Connective tissues are the most abundant of the primary tissues.

They are very different from the epithelial, muscle and nervous tissues.
In these three tissue types, the cells of the tissue are close together:
In contrast, the cells of the connective tissues are far apart, separated by an abundant amount of extracellular material, also called extracellular matrix:
The properties of the cells and the composition and arrangement of the extracellular matrix elements vary tremendously, giving rise to an amazing diversity of connective tissues, each uniquely adapted to perform its specific function in the body.

Where do you find Connective tissues?
everywhere in the body.

What are their functions?

  1. Binding, support and packaging:
    Other tissues (epithelia, muscles, nerves) are supported, surrounded and held in place by connective tissues. Connective tissue fibers form capsules and membranes which surround organs, and form ligaments and tendons which bind bones to each other or to muscles. They also form the 3-dimensional fibrous mesh which supports cells inside large soft organs such as the liver and spleen. Bone and cartilage support body organs. The delicate and fragile areolar connective tissue forms a soft packing around organs.
  2. Protection, defense and repair:
    Some connective tissues have great regenerative ability and are important in repair following injury. Scar tissue is formed of connective tissue which fills in spaces where the original tissue does not regenerate. Several cellular and molecular components of connective tissue function in defense against invading bacteria or chemical substances. Inflammation is a defensive response of connective tissue at the site of infection or injury. The skull is a bony chamber which protects the soft brain tissue.
  3. Insulation:
    Fat cells or adipose tissue, is a connective tissue which not only cushions body organs but also insulates them and provides reserve energy fuel.
  4. Transportation:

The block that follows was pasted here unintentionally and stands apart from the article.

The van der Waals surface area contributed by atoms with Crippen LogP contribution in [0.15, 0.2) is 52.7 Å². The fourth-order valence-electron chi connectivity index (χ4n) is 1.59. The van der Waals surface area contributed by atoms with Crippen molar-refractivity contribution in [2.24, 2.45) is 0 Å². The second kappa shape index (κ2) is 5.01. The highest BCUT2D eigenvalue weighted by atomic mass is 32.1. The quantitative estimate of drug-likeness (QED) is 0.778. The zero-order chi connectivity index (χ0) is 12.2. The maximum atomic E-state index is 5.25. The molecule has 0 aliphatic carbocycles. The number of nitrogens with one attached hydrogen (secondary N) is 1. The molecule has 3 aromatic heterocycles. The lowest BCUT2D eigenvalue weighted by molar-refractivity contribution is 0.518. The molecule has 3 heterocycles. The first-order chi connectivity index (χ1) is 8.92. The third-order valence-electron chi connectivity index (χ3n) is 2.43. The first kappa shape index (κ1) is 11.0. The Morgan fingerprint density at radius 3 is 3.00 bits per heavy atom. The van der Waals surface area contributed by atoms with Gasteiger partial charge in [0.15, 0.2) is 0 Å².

Blood is a connective tissue and it carries and delivers oxygen and nutrient to tissues.

What are the histological characteristics of connective tissues?

Connective tissues are characterized by abundant amounts of extracellular matrix in which a variety of cell types are dispersed. The extracellular matrix between the cells usually includes fibers of one or more types embedded in an amorphous ground substance.
Connective tissues are classified into four classes: BLOOD, BONE, CARTILAGE, CONNECTIVE TISSUE PROPER.
These four classes of connective tissues are identified on the basis of three criteria: 1- the cell types, 2- the kinds, density and arrangement of their fibers, 3- on the amount and nature of the amorphous ground substance that is present between its cells.

The cells found in connective tissues can be placed in two categories:
  1. the cells of the connective tissue per see which secrete the matrix or maintain it.
    Each of the major classes of connective tissue contains an undifferentiated cell type whose name ends in -blast. This cell retains its capacity for division and secretes the matrix that is characteristic of the tissue. In most connective tissues, once the matrix is produced, the undifferentiated cells lose their capacity for cell division and become mature cells whose name ends in -cyste. These mature cells are less active and in general are responsible for maintaining the matrix in a healthy state. Fibroblasts are the primary blast cells of the connective tissue proper; hemocytoblasts are the primary blast cells of the blood; chondroblasts and osteoblasts are the primary blast cells of cartilage and bone, respectively.
  2. the accessory cells which are supported by the connective tissue.
    Connective tissue (especially one of the proper connective tissues: the loose connective tissue) is also home to an assortment of other cell types such as:
    • fat storing cells that provide reserve energy fuel
    • white blood cells; mast cells; macrophages; antibody-producing plasma cells that are mobile and migrate into the connective tissue matrix from the blood stream. They are involved in the body defense and in the elimination of dying or dead tissue cells.
The extracellular matrix is composed of ground substance and fibers:
The ground substance
is the amorphous substance that fills the space between the cells and contains the fibers. It is composed of interstitial fluid, cell adhesion proteins and proteoglycans. Cells adhesion proteins allow the connective tissue cells to attach themselves to matrix elements. The proteoglycans are proteins to which polysaccharides are attached. These polysaccharides can trap more or less water depending their nature and form a substance that varies from a fluid to a semi-stiff hydrated gel. The relative amounts and kinds of polysaccharides help determine the properties of the matrix. For example, the more polysaccharides, the stiffer the ground substance is. The ground substance supports cells, binds them together and functions as a medium through which nutrients and other dissolved substances can diffuse between capillaries and cells.
Fibers in the matrix provide strength. Three types of fibers are found in the connective tissue matrix: collagen, elastic and reticular.

Classification of connective tissues:

There are four classes of connective tissues: BLOOD, BONES, CARTILAGE and CONNECTIVE TISSUE PROPER.
They are further subdivided into subclasses and types:

I want you to be able to identify all the different types of Connective tissues as well as learn their locations in the body. Later on we will study bone tissues and blood in more details.